In Roadblock Politics: The Origins of Violence in Central Africa, Peer Schouten offers a new way to think about state power and violence in and through infrastructure, exploring blockade points run by an assortment of state officials, military and rebel factions, bandits and villagers that levy transit taxes. This is a powerful and empirically detailed account of the messy politics of control that has characterised the region’s logistical and trade flows over time, writes Jonathan Silver.
Roadblock Politics: The Origins of Violence in Central Africa. Peer Schouten. Cambridge University Press. 2022.
The primary transport networks of important corridors for global supply chains are ‘littered with roadblocks’ (272), which mean nothing can move without payment. In Roadblock Politics, Peer Schouten draws on extensive fieldwork in the Democratic Republic of Congo (DRC) and Central African Republic (CAR) to develop his analysis. Over the last decade or so he has mapped over 1000 roadblocks that complicate the ways in which the region’s geography might be approached.
In this telling, the roadblock is not just a ‘pervasive phenomenon’; it is also ‘a key political technique in the struggle to shape mobile economies that extend far beyond the region’ (3). The author is clear that the operations of logistical space in the region should not be characterised by chaos, as has often been articulated, but instead by ‘rather consistent rules and logics of control’ (18). By proposing this alternative reading of the geography of the region, Schouten opens out the need to take seriously these conditions in how we understand global logistics, drivers of conflict and political order.
The book is organised into two main sections: Part One is a comprehensive prehistory of the roadblock. This includes a focus on Hongo politics in which Schouten establishes a shift in how various communities encounter the trade caravans that became operational from the 1830s. These movements along various routes establish the potential for control over narrow passage points to generate levying opportunities, particularly along the trunk road to the Swahili coast and the Congo River. Schouten uses historical records to show the calculations that were required for trade caravans to be profitable, and the delicate negotiations that were required to navigate these routes.
This is followed by an analysis of the infrastructures of empire, in which gradual attempts by various colonial and imperial powers to exert logistical power emerge through appropriation of the pre-colonial system. Schouten shows how this ordering was later superseded through the ‘thickening of the infrastructure grid’ as a form of ‘infrastructural colonization’ (78-79) and how sabotage of these systems was a critical mode of anti-colonial resistance. The final historical chapter outlines the ruination of these infrastructures of empire, as the collapse of colonial economies predicated the rapid disintegration of transport networks, state authority and the subsequent emergence of deregulated supply chain capitalism.
Photo by author Peer Schouten. Credit: Cambridge University Press.
The second part of the book offers a contemporary analysis of roadblock politics to show how the making of both modern conflicts, and the operations of logistics on the supply chain frontier, are anchored in and around the roadblock and its politics. We learn through a focus on roadblock geographies and supply chain frontiers that power no longer resides in the centre, but like in pre-colonial times, along the routes through which trade is forced to travel.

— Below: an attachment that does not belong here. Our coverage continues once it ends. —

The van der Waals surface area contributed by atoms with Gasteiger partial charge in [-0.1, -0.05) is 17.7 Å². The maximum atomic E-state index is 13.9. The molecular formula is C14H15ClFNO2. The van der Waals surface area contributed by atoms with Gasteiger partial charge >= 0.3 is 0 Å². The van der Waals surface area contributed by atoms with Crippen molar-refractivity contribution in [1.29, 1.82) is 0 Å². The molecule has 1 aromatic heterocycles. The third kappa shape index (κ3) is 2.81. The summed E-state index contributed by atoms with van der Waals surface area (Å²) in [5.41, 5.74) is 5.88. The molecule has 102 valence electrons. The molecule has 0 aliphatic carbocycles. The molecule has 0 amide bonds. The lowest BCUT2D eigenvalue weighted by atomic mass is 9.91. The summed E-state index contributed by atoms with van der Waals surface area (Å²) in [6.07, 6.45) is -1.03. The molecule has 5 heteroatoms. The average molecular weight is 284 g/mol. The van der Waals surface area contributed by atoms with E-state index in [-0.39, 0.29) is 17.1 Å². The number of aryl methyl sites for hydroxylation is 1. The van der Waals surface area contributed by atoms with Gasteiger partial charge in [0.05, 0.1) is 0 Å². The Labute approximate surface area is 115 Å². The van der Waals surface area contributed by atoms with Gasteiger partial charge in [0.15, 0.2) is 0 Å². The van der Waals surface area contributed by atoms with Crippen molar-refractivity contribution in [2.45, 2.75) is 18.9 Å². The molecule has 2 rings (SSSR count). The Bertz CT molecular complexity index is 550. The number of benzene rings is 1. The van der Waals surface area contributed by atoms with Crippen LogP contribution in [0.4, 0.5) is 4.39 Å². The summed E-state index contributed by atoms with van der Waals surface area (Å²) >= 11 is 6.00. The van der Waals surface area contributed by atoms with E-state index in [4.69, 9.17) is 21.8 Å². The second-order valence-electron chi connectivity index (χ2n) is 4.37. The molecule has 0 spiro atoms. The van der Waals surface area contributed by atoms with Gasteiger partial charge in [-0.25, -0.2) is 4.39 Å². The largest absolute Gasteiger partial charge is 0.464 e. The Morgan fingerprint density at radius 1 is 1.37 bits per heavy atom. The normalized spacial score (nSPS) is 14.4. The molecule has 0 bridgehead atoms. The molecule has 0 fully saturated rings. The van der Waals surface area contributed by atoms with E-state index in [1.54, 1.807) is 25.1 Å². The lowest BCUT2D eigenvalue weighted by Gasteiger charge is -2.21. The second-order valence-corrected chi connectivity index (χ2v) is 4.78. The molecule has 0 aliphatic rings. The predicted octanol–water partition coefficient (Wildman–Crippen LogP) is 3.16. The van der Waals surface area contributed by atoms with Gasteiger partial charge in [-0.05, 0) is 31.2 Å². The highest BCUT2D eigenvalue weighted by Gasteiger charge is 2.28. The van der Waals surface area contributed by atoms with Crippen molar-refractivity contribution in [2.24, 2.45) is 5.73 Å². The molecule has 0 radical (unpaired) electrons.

To understand this contemporary geography the author introduces us to terms such as ‘non-conventional logistics’ (203) to explain how global corporations navigate the terrain of the roadblock through networks of logistical subcontractors and entrepreneurs, national transport companies and various political alliances. In doing so, Schouten shows that claims of transparency and avoidance of financial contributions to rebel groups, by both aid organisations and corporations such as Heineken, do not stand up to scrutiny.
Focusing on both the DRC and CAR adds a critical comparative strength to the book and Schouten’s arguments given the convergences and differences in the operations and contemporary geographies of roadblocks in both countries. He also shows how these ideas of roadblock politics are useful in thinking about state power in other places around the world. Whether in eighteenth-century England through the operation of 8,000 toll gates, or more recently in Afghanistan as the US navigated the country’s checkpoints, we see how the idea of roadblock politics might travel.
This book provides a unique contribution to a range of debates. Its focus on roadblocks and control over key routes as a vital source of power and their resulting contestation upends much conventional thinking. This position rejects the reading of conflict in the region as a matter of control over vast territories or key zones of mineral extraction, which have dominated much contemporary analysis.
In doing so, the author offers two clear contributions. Firstly, he challenges traditions of thinking about the making and exerting of state and extra-state power as territorially based, pushing the reader toward a focus on those actors who can control circulation and flow. Secondly, he demonstrates how logistics are ‘firmly entangled with the fabric of everyday life’ (257) rather than some standardised global infrastructure that operates without friction.
Note: This review gives the views of the author, and not the position of the LSE Review of Books blog, Africa at LSE blog or of the London School of Economics and Political Science.